No matter what voltage you run a motor on,
The amount of power used is still the same. !

Some of the economy from choosing the higher(est) voltage the motor is rated for is due to less power loss in the wires feeding the motor.

The number of volts (not the percentage of volts) dropped in a given piece of wire depends on the amperes flowing. Losing 10 out of 240 volts is less significant compared with losing 10 out of 120 volts.

For the typical multi-voltage motor the amperes drawn (and the voltage drop in the lines) with the motor set for 240 volts is about half that compared with 120 volts. So we are now talking losing 5 out of 240 volts compared with losing 10 out of 120 volts in the wires. (example only)

Quote:

Originally Posted by LivingLight

I strenuously disagree...
Amps = Watts DIVIDED by VOLTS
How can volts going up not change amps in a three way formula?

Increasing the voltage and leaving everything else the same (not reconfiguring the motor for the higher voltage) generally does increase the amperes drawn.

The load (motor, etc.) has a given resistance. Since amperes equals volts divided by resistance at all times, doubling the volts will also double the amps if the resistance stays the same. In practice the resistance usually increases in this situation because the load heats up and the resistance increases so it is not a proportional increase in amperes for an increase in volts.

When the motor is reconfigured for the higher voltage, its resistance is greater so the motor delivers about the same output in terms of work performed, the watts consumed is about the same as before under the lower voltage, and the amperes drawn is less.

Undervoltage can also burn out motors. The physical load imposed causes the resistance to go down (due to such factors as lowered RPM), the amperes drawn goes up, and the motor can oveheat.

__________________
The good conscientious technician or serviceperson will carry extra oils and lubricants in case the new pump did not come with oil or the oil was accidentally spilled, so the service call can be completed without an extra visit.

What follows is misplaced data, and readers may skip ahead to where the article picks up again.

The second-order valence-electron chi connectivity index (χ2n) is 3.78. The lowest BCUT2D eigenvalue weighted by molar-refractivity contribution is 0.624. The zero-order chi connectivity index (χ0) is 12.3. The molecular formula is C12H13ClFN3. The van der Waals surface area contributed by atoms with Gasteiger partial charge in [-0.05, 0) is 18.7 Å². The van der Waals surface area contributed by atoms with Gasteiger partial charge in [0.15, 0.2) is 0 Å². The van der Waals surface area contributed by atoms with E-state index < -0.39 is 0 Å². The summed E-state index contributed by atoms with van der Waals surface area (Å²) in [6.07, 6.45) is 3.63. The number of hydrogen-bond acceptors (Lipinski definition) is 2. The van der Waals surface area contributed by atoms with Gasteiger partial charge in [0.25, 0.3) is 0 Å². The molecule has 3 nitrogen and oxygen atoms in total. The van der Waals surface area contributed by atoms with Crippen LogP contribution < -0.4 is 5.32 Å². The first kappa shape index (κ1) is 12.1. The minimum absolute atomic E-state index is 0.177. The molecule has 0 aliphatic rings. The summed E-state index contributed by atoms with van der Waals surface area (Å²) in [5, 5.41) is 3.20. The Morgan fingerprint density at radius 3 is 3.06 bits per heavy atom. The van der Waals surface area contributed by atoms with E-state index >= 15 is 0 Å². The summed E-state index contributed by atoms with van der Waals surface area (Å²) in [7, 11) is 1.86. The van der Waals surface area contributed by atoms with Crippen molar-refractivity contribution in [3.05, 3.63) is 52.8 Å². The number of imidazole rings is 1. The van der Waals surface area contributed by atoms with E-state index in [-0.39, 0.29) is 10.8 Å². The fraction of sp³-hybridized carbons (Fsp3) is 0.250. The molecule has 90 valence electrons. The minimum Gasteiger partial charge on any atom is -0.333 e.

So unlike Ohms law, in this equation, more volts = less amps.

I Still can't see how a hello kitty hair dryer is gonna such 15 amps. Then a stove on grill would take like 80 amps, more than a average house hold breaker.

I see your problem
BTW 1875/220=8.5 amps - needed to make numbers work
Ohms Law is a three part equation. Voltage, Current, and resistance (or impedance)
The flaw in your above example is that power is constant regardless of the applied voltage to the hair dryer. The only thing constant is the resistance of the hair dryer so the resistance of your hair dryer is 220/8.5=25.9 ohms

If you were to plug this hair dryer into a 110 power source:
I=E/R so I=110/25.9=4.25 amps as compared to 220/25.9=8.5 amps.
If the hair dryer would even operate at 110 volts the power used would be 110*4.25=468 watts

Power is also this: P=I²R and therefore R=P/I²
P=I²R or 4.25²*25.9=468 watts

In regards to the 80 amps for the stove, are you adding the value of two 40 amp breakers?

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Last edited by a7ecorsair; 09-21-2011 at 10:02 AM.

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